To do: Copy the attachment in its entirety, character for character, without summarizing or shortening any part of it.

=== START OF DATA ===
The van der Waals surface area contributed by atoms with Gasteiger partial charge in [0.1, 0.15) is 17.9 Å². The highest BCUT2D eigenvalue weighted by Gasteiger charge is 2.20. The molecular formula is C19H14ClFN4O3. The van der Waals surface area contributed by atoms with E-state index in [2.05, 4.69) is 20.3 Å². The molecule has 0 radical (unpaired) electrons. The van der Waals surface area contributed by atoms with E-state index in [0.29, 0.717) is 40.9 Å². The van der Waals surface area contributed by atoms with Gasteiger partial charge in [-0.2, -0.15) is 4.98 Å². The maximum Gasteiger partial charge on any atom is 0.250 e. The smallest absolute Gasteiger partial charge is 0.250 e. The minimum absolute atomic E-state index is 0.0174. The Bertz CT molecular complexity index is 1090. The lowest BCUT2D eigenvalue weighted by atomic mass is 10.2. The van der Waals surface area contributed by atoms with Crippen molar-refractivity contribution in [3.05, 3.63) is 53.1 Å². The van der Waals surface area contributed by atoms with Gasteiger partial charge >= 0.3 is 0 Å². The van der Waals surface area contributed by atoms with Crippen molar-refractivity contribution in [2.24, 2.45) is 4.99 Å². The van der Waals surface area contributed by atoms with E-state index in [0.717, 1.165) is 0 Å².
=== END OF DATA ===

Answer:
The van der Waals surface area contributed by atoms with Gasteiger partial charge in [0.1, 0.15) is 17.9 Å². The highest BCUT2D eigenvalue weighted by Gasteiger charge is 2.20. The molecular formula is C19H14ClFN4O3. The van der Waals surface area contributed by atoms with E-state index in [2.05, 4.69) is 20.3 Å². The molecule has 0 radical (unpaired) electrons. The van der Waals surface area contributed by atoms with E-state index in [0.29, 0.717) is 40.9 Å². The van der Waals surface area contributed by atoms with Gasteiger partial charge in [-0.2, -0.15) is 4.98 Å². The maximum Gasteiger partial charge on any atom is 0.250 e. The smallest absolute Gasteiger partial charge is 0.250 e. The minimum absolute atomic E-state index is 0.0174. The Bertz CT molecular complexity index is 1090. The lowest BCUT2D eigenvalue weighted by atomic mass is 10.2. The van der Waals surface area contributed by atoms with Crippen molar-refractivity contribution in [3.05, 3.63) is 53.1 Å². The van der Waals surface area contributed by atoms with Gasteiger partial charge >= 0.3 is 0 Å². The van der Waals surface area contributed by atoms with Crippen molar-refractivity contribution in [2.24, 2.45) is 4.99 Å². The van der Waals surface area contributed by atoms with E-state index in [0.717, 1.165) is 0 Å².